Construction is a broad term implying the science and art of shaping solid objects, systems, or organisms, and derives from Latin construction and Old French, constructive. To construct is also the base verb: to build, and the proper noun is construction: the reality of its construction, the nature of the physical structure. In English, we use the words build, to build, and to construct to mean the act of shaping, building, or constructing. In other languages, the words build and construct are used to describe systems, organisms, and human structures. A concrete example in Spanish is “el gran grupo de menos” (the big general store) which literally means “the big general store.”
The modern lexicon includes words for all kinds of construction, but construction has long been the most popular word, probably because it is so general. When we speak of construction, we usually think of major projects such as bridges, skyscrapers, skyscraper buildings, stadiums, dams, pipelines, mines, and so on. Major projects like these require professional service and expertise, but the concept of construction encompasses many different, smaller projects. Professional, expert service is needed not only by individual homeowners doing home remodels or DIY projects, but by large construction and building contractors and bond insurers too. There are literally thousands of different types of construction projects.
Some of the most common construction projects are the ones that involve the construction of residential homes, buildings, stadiums, businesses, or other permanent structures. Homeowners may undertake their own private projects; others may be part of a team undertaking a construction project as part of a development. Contractors and bond insurers provide specialized service to the construction project owner, the builder, and all subcontractors. This can include anything from providing payment security to inspecting and testing the mechanical and structural integrity of pre-approved blueprints for the specific construction project.
Some of the projects undertaken by specialists in the construction industry include new construction of single-family dwellings, rehab properties, affordable housing, high-rises, office buildings, hospitals, educational institutions, retail buildings, industrial production, environmental compliance, historic preservation, and more. Mechanics liens, contractors and bond insurers can handle a wide range of duties. Some of their more common tasks include pre-qualifying builders and subcontractors; hiring, training and paying workers; providing payment security to workers; conducting background and credit checks on job candidates; providing periodic inspections on buildings and property to ensure compliance with building codes; inspecting and approving materials used in work performed in the workplace; arranging and maintaining work schedules; and providing a safe, clean, and organized work environment. These professionals and agencies also perform emergency services in a number of situations, including building repairs, damage control, and related services. They also offer insurance protection to businesses and commercial clients, which can include public liability, worker’s compensation, and property loss coverage.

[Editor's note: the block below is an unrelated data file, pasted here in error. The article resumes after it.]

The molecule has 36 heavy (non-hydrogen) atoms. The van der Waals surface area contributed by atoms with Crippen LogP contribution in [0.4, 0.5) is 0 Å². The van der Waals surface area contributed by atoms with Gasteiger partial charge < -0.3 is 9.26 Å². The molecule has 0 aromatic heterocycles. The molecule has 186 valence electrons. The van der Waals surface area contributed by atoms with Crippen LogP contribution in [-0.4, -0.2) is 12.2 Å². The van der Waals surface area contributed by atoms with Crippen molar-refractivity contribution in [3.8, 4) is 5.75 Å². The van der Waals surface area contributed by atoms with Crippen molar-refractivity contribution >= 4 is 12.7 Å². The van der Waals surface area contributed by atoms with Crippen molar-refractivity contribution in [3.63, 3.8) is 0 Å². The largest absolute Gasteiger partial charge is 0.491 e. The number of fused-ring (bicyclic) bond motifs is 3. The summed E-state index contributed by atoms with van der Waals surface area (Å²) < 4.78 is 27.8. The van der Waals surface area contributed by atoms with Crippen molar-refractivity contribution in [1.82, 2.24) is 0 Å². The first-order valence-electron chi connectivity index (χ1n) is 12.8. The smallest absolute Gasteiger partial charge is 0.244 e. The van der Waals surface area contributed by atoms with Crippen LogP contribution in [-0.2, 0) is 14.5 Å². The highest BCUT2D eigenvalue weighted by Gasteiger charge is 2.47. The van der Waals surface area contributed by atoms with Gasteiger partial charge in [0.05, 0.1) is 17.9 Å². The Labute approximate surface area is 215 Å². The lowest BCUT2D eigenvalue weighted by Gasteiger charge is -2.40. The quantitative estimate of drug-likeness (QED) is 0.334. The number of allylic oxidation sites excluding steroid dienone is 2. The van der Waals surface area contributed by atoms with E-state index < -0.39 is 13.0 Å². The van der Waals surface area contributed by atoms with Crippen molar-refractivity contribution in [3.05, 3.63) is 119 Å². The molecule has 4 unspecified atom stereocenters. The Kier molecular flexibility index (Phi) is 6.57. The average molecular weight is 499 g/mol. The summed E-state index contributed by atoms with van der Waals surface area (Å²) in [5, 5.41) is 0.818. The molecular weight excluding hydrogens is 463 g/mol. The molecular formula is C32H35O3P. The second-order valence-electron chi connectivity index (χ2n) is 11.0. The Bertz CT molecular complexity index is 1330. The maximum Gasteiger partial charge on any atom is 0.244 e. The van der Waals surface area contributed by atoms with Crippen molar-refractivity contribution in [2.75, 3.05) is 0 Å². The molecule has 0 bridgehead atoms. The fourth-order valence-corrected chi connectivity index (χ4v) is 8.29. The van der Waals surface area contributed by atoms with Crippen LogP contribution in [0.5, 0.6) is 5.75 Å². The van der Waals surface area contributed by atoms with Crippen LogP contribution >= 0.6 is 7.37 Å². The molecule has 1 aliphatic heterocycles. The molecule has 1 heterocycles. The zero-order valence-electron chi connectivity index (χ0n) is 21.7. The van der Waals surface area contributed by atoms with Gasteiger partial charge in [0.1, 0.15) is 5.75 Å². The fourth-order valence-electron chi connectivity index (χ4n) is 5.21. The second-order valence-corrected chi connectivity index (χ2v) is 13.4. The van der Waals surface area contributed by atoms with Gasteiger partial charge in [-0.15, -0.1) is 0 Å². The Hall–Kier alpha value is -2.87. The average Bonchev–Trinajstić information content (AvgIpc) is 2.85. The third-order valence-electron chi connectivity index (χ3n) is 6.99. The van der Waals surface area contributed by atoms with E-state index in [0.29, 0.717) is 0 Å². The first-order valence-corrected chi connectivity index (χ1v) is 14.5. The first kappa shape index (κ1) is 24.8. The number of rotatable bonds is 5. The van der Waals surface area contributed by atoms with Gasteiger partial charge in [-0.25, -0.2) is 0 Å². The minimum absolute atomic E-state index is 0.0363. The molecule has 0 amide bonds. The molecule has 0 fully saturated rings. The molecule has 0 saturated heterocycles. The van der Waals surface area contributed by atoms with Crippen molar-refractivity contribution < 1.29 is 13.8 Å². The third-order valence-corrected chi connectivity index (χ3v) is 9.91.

There are a number of highly specialized certifications available for those in the construction field. For instance, a person needing construction documents relating to a building or home may need a Special Building Surveyor Certification. This kind of certification is usually obtained after completion of a construction project. It helps ensure that the construction project meets all applicable local and federal requirements, as well as guarantees that the building is free of defects that may affect its performance.
Other specialized certifications are available for those in the residential construction field. For example, a Residential Structural Engineer certification is required for projects involving alterations to residential housing. This kind of expertise is most often needed when developing homes that will be resale. A structural engineer must ensure that the building will be strong enough to withstand natural disasters such as earthquakes and fires. A residential engineer must be able to analyze and evaluate the building’s resistance to pressure and resistance to weight.
Those in the construction field must have knowledge in a variety of fields and majors to ensure they are fully prepared for their jobs. For example, a civil engineer must understand the major types of construction materials and the corresponding methods to use them in building projects. A Project Manager is in charge of managing and coordinating all construction related projects. They are responsible for ensuring project budgets are in place, ensuring construction workers have the right tools and equipment, analyzing materials used in the projects, communicating with owners and engineers on a regular basis and keeping in close contact with other team members.
The Project Manager is in charge of leading a construction project from start to finish. Without one, a project can easily go off track and be delayed tremendously. The Project Manager must also ensure completion dates are met and all required permits are in order. In some construction projects, there may be a need to assign this responsibility to an assistant project manager or a project planner.